The Garden Corner by Sharon Allen When purchasing poinsettias make certain that the leaves have dark green foliage, bracts are in proportion to the plant, and flowers have little or no pollen showing.
In most plants the bract (a modified leaf) is small and scalelike, but in poinsettias it is large and beautifully colored. The actual flowers are the red or green button � like parts in the center of the bracts.
Protect your poinsettia well for its trip to your home. As a tropical plant, it is very sensitive to cold temperatures. Once home place it near, but not touching, a sunny window and water only when it feels dry. Apply a soluble
houseplant fertilizer whenever needed if you plan to keep the poinsettia for any length of time.
Although I have never tried to save a poinsettia and make it reflower, I found two different methods that I will pass on to you. Both methods suggest cutting the old flower stems back to 4-6 inches in height, shaping the plant for next year.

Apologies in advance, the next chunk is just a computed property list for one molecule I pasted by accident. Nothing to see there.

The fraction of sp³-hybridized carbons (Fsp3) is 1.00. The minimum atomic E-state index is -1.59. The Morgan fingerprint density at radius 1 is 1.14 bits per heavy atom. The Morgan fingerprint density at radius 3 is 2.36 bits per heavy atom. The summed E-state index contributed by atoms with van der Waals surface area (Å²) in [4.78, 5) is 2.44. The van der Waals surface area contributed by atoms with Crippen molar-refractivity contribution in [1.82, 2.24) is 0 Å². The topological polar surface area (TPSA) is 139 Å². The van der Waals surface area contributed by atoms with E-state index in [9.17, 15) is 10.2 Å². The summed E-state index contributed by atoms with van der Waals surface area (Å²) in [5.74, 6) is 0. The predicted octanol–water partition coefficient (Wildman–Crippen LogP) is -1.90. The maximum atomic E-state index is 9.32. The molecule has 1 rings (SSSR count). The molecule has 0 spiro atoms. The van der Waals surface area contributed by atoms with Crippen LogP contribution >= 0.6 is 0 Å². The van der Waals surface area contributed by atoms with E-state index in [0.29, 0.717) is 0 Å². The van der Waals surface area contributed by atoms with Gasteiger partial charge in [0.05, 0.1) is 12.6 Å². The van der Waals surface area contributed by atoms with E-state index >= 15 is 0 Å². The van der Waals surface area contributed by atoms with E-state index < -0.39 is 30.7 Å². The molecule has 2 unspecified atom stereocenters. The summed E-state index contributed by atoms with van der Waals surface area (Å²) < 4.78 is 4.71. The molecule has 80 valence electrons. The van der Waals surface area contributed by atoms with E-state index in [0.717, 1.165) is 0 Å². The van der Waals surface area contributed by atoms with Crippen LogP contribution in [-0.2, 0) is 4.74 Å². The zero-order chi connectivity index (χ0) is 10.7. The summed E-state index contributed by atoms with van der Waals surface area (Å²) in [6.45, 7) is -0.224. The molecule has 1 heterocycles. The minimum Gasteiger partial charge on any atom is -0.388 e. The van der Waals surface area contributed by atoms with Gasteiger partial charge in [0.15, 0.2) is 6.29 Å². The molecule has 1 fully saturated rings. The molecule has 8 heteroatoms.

Method one suggests 1. Removing flowers and cutting back the old stems in February or early March; 2. Sinking the pot (repotting if necessary) to the rim in the ground in a well- drained, slightly shaded spot outdoors when danger of spring frost is past and night temperatures exceed 50 degrees; 3. Taking the poinsettia indoors well before the first frost date (placing in a sunny window or taking outside during the day); and 4. Keeping it in complete darkness between 5 p.m. and 8 a.m. daily from the end of September until color shows in the bracts (usually early to mid December).
Method two suggests cutting the plants back three times: New Year's Day, Valentine's Day, and St. Patrick's Day; taking the pot outside and sinking it into the ground on Memorial Day; and bringing it in and bagging it on Labor Day.
Sharon Allen is a Master Gardener. For comments, suggestions, and questions write to her in care of the Clay County Extension Office, 515 High Street, Vermillion, SD 57069, or contact her directly through the Internet at email@example.com.